Hungarian notation

related topics
{math, number, function}
{language, word, form}
{theory, work, human}
{law, state, case}
{country, population, people}
{game, team, player}
{style, bgcolor, rowspan}
{work, book, publish}

Hungarian notation is an identifier naming convention in computer programming, in which the name of a variable or function indicates its type or intended use. There are two types of Hungarian notation: Systems Hungarian notation and Apps Hungarian notation.

Hungarian notation was designed to be language-independent, and found its first major use with the BCPL programming language. Because BCPL has no data types other than the machine word, nothing in the language itself helps a programmer remember variables' types. Hungarian notation aims to remedy this by providing the programmer with explicit knowledge of each variable's data type.

In Hungarian notation, a variable name starts with a group of lower-case letters which are mnemonics for the type or purpose of that variable, followed by whatever name the programmer has chosen; this last part is sometimes distinguished as the given name. The first character of the given name can be capitalised to separate it from the type indicators (see also CamelCase). Otherwise the case of this character denotes scope.

Contents

History

The original Hungarian notation, which would now be called Apps Hungarian, was invented by Charles Simonyi, a programmer who worked at Xerox PARC circa 1972-1981, and who later became Chief Architect at Microsoft. It may have been derived from the earlier principle of using the first letter of a variable name to set its type — for example, variables whose names started with letters I through N in FORTRAN were integers by default.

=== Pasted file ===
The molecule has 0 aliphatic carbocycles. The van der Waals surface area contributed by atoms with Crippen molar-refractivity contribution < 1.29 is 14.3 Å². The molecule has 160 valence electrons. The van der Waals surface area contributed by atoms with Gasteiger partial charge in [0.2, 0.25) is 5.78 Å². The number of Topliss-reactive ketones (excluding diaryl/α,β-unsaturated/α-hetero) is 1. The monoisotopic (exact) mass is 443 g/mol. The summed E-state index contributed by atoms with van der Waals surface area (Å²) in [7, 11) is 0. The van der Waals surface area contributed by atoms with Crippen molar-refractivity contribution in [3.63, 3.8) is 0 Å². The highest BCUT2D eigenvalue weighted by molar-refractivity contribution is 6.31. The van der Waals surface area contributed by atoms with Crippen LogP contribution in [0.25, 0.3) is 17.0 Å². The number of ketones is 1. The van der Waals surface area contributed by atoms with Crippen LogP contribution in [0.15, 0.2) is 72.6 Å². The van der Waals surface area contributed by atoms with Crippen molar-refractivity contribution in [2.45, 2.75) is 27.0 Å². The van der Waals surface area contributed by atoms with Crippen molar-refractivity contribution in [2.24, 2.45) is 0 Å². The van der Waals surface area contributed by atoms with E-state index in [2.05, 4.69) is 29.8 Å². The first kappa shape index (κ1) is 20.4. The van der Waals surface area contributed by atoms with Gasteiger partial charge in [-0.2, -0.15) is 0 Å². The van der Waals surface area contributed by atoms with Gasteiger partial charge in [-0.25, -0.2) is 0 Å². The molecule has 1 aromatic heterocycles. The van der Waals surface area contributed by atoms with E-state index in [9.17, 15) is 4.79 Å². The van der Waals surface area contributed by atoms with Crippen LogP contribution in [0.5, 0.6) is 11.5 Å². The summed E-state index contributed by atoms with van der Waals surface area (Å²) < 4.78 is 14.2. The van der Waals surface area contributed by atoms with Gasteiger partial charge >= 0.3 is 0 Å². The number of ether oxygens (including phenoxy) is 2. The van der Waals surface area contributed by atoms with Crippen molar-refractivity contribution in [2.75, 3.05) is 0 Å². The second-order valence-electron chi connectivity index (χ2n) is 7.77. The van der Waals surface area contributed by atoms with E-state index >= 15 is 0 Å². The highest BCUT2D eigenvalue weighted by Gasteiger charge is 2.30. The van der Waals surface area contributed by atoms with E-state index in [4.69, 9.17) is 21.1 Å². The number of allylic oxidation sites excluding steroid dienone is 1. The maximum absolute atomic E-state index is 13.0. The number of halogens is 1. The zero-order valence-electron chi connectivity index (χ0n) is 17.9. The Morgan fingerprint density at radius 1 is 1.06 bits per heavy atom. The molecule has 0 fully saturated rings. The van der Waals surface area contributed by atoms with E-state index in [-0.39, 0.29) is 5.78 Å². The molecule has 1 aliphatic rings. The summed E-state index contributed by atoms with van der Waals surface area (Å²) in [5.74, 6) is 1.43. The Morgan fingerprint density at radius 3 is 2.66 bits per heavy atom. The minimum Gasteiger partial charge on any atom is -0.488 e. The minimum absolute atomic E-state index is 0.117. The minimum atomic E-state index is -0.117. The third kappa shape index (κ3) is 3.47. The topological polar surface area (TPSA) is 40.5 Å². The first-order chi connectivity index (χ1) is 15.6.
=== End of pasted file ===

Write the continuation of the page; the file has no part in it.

The notation is a reference to Simonyi's nation of origin; Hungarian people's names are "reversed" compared to most other European names; the family name precedes the given name. For example, the anglicized name "Charles Simonyi" in Hungarian was originally "Simonyi Károly". In the same way the type name precedes the "given name" in Hungarian notation rather than the more natural, to most Europeans, Smalltalk "type last" naming style e.g. aPoint and lastPoint. This latter naming style was most common at Xerox PARC during Simonyi's tenure there. It may also be inspired by play on the name of an almost entirely unrelated concept, Polish notation.

The name Apps Hungarian was coined since the convention was used in the applications division of Microsoft. Systems Hungarian developed later in the Microsoft Windows development team. Simonyi's paper referred to prefixes used to indicate the "type" of information being stored. His proposal was largely concerned with decorating identifier names based upon the semantic information of what they store (in other words, the variable's purpose), consistent with Apps Hungarian. However, his suggestions were not entirely distinct from what became known as Systems Hungarian, as some of his suggested prefixes contain little or no semantic information (see below for examples).

Full article ▸

related documents
Formal language
Reserved word
Decimal separator
Caesar cipher
Esoteric programming language
Multiplication table
Substitution cipher
Semi-continuity
Ternary numeral system
Elliptic function
Counting sort
Pre-Abelian category
Conjugacy class
Bounded set
Lambert W function
Tuple
ZPP
Binary space partitioning
Shannon–Fano coding
Fermat's little theorem
Enriched category
Grep
Loss of significance
Linear classifier
Dedekind cut
Floor and ceiling functions
Five lemma
Distributivity
Entailment
Burali-Forti paradox